Airline and local airport explore options

Tribune Chronicle / Jon Wysochanski
Mark Cestari, chief commercial officer of Southern Airways Express, left, talks with John Moliterno, executive director of the Western Reserve Port Authority, Tuesday during a public meeting held at the Youngstown-Warren Regional Airport.

Tribune Chronicle / Jon Wysochanski Mark Cestari, chief commercial officer of Southern Airways Express, left, talks with John Moliterno, executive director of the Western Reserve Port Authority, Tuesday during a public meeting held at the Youngstown-Warren Regional Airport.

VIENNA — The chief commercial officer of a Memphis, Tenn.-based airline considering expanding its service to the Youngstown-Warren Regional Airport discussed Monday with local officials whether there is a market locally for it to provide flights.

The public forum at the airport in Vienna attended by Mark Cestari of Southern Airways Express was held to gauge the public’s interest in having new commercial service now that Allegiant Air is ending its flights in January.

The company, founded in 2013, is geared toward regional business travelers who fly out of smaller airports. It has 22 nine-seat planes.

It is exploring the idea of flights from the airport to the Baltimore-Washington International Airport in Baltimore and Detroit’s Coleman A. Young International Airport. The proximity of the airport in Baltimore to Washington, D.C., also creates the possibility for passengers to catch larger commercial airlines to other national and international destinations for leisure, Cestari said.

“After many conversations with (the Youngstown-Warren Regional Airport) we focused our initial thinking to Detroit, where there are connections with the automobile industry and to the Washington market via our hub in Baltimore,” Cestari said.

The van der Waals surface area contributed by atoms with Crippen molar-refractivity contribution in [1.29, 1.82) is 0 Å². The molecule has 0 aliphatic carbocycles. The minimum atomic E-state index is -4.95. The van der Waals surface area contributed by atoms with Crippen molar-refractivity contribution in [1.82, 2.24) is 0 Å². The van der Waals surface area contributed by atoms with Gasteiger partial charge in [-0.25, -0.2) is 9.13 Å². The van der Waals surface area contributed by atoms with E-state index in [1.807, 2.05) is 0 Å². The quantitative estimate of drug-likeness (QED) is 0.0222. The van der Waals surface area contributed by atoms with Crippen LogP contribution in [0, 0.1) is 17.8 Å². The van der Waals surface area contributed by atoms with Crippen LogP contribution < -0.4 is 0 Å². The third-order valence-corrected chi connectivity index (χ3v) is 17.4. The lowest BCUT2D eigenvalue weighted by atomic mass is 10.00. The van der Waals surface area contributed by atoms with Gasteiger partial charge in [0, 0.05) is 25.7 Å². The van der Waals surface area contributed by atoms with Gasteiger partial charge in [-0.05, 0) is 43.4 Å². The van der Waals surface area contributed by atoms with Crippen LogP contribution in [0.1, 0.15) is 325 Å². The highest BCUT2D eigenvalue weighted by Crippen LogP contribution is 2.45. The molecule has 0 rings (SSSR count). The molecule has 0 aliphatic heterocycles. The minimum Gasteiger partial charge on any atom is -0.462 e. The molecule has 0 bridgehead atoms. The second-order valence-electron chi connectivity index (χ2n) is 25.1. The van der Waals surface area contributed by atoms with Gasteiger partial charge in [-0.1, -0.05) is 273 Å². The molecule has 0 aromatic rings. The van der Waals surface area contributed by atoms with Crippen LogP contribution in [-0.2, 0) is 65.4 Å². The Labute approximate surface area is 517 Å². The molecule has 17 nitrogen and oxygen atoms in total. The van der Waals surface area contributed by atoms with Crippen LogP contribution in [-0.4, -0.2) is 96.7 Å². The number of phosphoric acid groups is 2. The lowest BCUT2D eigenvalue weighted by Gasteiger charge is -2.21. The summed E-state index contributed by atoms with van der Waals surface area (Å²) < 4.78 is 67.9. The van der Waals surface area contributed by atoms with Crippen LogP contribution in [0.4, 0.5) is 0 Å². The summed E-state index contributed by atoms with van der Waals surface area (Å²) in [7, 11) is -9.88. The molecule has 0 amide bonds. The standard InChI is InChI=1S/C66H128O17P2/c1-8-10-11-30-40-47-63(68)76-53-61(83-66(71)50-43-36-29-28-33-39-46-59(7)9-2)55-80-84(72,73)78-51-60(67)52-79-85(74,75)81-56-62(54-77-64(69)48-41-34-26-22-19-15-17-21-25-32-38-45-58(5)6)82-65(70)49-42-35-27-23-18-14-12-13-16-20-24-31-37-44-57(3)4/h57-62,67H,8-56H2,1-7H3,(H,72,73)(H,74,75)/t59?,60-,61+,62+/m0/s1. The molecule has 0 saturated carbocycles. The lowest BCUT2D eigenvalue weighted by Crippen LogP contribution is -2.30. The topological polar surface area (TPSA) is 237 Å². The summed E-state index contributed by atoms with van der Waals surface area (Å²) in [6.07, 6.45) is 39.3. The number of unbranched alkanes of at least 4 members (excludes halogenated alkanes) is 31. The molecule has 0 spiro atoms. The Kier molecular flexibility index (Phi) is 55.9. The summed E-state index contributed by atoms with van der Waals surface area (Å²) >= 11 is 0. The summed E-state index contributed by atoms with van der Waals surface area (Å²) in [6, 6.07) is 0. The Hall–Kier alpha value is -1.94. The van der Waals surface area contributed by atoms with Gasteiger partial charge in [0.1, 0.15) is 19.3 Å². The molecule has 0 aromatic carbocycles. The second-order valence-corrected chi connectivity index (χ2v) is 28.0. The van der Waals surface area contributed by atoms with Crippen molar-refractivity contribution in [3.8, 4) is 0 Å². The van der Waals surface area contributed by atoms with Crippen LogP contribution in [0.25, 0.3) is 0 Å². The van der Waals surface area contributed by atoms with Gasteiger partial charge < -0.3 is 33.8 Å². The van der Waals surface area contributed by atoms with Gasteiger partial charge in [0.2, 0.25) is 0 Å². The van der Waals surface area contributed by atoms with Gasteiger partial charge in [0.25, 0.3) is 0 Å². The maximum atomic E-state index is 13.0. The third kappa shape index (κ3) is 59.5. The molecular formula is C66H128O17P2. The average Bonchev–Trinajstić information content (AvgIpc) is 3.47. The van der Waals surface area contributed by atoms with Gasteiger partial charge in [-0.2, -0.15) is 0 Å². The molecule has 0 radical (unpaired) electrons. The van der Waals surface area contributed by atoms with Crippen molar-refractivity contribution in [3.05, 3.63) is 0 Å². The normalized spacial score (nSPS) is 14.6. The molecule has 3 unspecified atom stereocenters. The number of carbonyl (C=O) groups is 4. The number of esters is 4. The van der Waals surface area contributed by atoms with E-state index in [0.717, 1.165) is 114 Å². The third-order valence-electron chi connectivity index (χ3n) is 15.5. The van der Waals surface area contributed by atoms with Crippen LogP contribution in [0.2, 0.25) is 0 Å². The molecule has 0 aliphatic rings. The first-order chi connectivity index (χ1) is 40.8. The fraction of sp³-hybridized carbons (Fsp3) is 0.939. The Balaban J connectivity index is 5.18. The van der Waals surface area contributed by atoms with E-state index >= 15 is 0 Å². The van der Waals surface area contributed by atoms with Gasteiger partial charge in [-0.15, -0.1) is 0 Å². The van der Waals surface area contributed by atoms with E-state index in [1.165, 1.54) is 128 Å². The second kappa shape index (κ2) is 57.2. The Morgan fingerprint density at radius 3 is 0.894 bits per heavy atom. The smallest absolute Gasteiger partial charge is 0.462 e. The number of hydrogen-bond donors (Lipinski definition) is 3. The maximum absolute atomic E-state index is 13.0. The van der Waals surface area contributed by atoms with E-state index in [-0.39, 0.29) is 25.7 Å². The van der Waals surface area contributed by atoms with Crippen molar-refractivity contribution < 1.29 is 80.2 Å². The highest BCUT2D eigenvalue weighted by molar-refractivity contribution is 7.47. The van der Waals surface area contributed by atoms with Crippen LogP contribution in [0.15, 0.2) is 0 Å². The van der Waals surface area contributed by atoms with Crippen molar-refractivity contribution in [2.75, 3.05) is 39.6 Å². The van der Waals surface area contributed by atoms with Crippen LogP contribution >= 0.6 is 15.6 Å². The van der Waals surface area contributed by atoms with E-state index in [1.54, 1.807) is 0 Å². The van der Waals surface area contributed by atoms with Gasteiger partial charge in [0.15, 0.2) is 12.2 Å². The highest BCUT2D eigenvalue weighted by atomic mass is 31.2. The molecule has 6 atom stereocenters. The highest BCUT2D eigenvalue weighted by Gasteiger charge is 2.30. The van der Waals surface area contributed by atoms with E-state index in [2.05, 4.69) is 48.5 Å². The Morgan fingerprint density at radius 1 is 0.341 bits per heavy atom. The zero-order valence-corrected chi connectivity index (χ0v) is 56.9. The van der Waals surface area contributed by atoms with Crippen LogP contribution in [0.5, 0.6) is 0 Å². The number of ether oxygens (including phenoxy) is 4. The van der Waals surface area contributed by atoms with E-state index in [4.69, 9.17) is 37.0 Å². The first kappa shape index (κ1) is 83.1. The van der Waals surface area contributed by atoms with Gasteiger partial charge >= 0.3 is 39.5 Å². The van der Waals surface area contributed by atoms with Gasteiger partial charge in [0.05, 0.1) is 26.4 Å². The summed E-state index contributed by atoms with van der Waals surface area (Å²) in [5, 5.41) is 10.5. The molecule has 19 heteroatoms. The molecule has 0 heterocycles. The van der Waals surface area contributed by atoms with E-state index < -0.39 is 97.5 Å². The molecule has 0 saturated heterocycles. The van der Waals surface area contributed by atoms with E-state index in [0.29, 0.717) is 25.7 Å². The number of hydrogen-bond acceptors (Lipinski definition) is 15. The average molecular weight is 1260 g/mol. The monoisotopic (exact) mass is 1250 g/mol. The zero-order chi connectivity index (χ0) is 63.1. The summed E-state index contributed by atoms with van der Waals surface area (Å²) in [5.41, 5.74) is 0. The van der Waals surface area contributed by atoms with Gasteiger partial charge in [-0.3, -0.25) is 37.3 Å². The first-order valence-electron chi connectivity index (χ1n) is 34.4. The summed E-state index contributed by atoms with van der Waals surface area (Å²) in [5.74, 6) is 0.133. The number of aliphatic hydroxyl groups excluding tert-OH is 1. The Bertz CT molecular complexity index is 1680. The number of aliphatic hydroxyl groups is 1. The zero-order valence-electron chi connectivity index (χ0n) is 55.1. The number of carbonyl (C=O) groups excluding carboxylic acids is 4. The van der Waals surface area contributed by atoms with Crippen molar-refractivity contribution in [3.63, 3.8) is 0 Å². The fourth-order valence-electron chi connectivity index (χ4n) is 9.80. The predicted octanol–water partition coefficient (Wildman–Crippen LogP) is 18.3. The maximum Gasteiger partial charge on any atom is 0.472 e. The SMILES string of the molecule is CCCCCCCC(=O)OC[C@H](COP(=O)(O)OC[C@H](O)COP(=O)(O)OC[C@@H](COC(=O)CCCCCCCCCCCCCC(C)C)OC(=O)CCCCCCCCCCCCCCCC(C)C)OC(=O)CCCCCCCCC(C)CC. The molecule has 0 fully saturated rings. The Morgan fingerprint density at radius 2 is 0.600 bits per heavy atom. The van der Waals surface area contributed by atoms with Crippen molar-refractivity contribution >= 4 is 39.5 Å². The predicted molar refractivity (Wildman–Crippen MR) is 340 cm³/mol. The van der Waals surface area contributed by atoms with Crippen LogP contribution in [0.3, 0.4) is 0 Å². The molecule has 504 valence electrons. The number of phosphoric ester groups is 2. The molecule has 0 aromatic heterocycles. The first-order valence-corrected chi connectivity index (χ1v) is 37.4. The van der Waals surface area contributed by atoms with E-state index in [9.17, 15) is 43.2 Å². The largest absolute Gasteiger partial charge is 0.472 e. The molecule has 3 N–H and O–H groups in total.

John Moliterno, executive director of the Western Reserve Port Authority, which oversees the airport, said Southern Airways is one option the airport is exploring. Although Allegiant Air is leaving, the airport intends to continue commercial service.

“We want connectivity and we are continually trying to generate new flight service and activity at this airport,” Moliterno said. “Southern Airways is viable, and it can work here, but we are still working out the details.”

James Kinnick, executive director of the Eastgate Regional Council of Governments, asked if Southern Airways would consider flights to Columbus, a city business and government officials in the Mahoning Valley travel to hundreds of times per year. Cestari said Columbus hadn’t been considered, although it is a city to look into moving forward.

“I know many people that go to Columbus once or twice a week and it turns into a three-hour drive each way,” Kinnick said. “A flight to Columbus would appeal to me as would a flight to Baltimore when we conduct business in Washington a couple times a year. I don’t think people realize how convenient it is to catch a train from Baltimore to D.C.”

Southern Airways isn’t capable of offering flights to destinations west or south to states like Florida, a destination many have used Allegiant Air to travel to. It remains to be seen if people are interested in flying to Baltimore to catch a connector flight, or whether they will instead drive to Cleveland or Pittsburgh when Allegiant is gone, Cestari said.

“I think the community is anxious to continue air service at the Youngstown Airport and the airport folks are working hard to do that,” Cestari said. “We just have to figure out if our model and our price point works for Youngstown.”

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